You will be asked to lay face-up on a table. A gel will be applied to enhance the absorption of the rays. You will be asked you lay perfectly still while the transducer is moved all over your abdomen. You might find it a little awkward, because of the tickling sensation or the temporary pressure when the technician will press down. But, the whole procedure is painless. Once done, the gel is wiped clean and you may go round your usual activities right then.
The Transvaginal Ultrasound
When doctors wish for a clearer picture of your reproductive organs, it is the Transvaginal ultrasound that is most commonly recommended. This ultrasound scanning provides high resolution images of the insides.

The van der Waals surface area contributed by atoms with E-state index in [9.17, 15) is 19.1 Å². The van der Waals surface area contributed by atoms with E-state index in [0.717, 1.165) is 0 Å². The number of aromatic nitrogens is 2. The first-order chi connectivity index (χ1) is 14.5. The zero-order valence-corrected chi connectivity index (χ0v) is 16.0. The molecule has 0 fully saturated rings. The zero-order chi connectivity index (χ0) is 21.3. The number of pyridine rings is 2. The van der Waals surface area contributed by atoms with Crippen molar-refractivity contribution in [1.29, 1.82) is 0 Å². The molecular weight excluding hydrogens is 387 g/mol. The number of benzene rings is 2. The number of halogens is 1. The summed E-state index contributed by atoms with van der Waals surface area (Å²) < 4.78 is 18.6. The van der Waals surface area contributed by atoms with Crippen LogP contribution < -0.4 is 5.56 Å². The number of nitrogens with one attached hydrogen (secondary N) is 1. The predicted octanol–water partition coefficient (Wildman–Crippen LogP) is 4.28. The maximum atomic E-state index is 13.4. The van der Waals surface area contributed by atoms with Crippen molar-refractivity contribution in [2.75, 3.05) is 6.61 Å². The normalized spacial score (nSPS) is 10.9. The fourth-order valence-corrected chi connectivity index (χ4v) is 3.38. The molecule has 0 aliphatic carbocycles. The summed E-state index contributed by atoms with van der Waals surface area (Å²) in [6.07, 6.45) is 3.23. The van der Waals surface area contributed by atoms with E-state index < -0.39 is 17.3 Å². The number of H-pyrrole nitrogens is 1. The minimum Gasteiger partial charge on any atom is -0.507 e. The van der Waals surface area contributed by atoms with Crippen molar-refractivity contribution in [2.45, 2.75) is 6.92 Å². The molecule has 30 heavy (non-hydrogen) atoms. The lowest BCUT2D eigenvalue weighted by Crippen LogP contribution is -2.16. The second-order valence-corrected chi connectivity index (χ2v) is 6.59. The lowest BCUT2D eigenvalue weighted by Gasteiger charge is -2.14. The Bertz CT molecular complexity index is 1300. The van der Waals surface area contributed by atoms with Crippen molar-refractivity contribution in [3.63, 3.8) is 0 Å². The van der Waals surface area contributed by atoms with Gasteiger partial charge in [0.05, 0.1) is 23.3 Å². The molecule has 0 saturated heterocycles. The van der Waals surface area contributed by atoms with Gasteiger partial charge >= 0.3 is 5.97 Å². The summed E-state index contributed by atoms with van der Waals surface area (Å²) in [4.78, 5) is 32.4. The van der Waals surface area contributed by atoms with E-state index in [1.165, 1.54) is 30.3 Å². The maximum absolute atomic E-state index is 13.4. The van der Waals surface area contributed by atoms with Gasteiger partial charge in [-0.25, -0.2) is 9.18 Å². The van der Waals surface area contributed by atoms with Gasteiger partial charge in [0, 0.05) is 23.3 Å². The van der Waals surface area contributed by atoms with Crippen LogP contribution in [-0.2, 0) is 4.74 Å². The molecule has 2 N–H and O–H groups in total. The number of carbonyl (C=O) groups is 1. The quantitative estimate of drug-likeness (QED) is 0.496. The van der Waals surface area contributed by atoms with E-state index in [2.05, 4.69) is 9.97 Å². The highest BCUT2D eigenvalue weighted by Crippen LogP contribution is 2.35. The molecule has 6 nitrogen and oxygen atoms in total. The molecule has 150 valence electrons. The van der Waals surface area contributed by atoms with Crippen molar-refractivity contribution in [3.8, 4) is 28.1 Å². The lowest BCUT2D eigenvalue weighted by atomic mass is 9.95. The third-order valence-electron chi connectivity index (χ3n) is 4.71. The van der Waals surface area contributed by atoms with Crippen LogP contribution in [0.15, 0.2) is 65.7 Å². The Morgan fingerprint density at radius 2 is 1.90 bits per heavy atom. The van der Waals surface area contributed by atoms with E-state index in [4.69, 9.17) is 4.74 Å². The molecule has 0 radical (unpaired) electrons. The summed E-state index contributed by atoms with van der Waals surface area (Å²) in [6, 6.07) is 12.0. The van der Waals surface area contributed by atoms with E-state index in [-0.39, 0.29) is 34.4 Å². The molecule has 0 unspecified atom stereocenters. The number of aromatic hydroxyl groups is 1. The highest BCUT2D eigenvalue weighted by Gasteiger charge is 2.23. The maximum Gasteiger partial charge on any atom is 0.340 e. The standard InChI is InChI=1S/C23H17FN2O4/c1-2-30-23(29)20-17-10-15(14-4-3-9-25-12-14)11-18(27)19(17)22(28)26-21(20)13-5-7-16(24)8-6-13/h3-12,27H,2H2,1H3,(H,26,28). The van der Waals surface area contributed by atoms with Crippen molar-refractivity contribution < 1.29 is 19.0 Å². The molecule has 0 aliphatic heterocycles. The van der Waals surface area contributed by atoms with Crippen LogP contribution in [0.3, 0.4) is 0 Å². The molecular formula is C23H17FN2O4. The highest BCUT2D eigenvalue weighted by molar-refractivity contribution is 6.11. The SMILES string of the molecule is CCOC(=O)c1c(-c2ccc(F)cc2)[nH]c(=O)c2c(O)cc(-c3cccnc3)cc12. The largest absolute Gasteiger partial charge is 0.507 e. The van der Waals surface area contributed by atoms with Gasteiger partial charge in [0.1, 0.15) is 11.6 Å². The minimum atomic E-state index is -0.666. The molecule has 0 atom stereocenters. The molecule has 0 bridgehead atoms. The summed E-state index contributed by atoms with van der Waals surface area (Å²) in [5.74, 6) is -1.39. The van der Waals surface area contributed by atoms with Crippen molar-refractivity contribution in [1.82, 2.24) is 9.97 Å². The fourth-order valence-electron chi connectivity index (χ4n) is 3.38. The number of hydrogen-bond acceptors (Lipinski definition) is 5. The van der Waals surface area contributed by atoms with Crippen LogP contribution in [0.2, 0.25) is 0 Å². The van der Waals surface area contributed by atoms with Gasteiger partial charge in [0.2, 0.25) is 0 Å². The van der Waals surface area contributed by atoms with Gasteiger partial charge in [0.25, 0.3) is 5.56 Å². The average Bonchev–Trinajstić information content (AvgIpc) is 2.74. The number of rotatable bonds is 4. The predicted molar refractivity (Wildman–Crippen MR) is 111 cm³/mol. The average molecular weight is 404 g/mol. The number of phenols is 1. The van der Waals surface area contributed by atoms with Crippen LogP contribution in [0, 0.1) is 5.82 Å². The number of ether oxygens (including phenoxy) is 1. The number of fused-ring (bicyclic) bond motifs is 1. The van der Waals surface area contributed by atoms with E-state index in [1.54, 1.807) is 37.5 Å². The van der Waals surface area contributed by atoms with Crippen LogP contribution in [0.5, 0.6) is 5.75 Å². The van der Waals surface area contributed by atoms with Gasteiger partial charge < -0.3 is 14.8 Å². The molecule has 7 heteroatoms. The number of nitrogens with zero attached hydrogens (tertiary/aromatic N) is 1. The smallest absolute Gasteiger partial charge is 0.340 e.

This test is slightly more daunting than the Transabdominal ultrasound, but not anything that should scare you. This involves the use of a very small and thin transducer that is covered and lubricated. The cover might be of latex, so if you are allergic to latex, it is extremely important that you inform the technician before the test, so that a latex-free cover can be used.
The Transvaginal ultrasound requires this transducer to be inserted 2 or 3 inches into the vagina, from where it captures images from multiple orientations. You may not feel comfortable during the test, but it is completely painless and should not cause you any anxiety.
This is one of the least common ultrasound tests for fertility testing in women. This is usually recommended when the doctor wishes for a more detailed sonogram of the internal walls of the uterus. This is often, when the doctor has already figured that there might be some problem in the uterus itself. This technique, also called sonohystogram, is particularly helpful in scanning adhesions, cysts, and polyps inside the uterus, especially if the patient has undergone several miscarriages.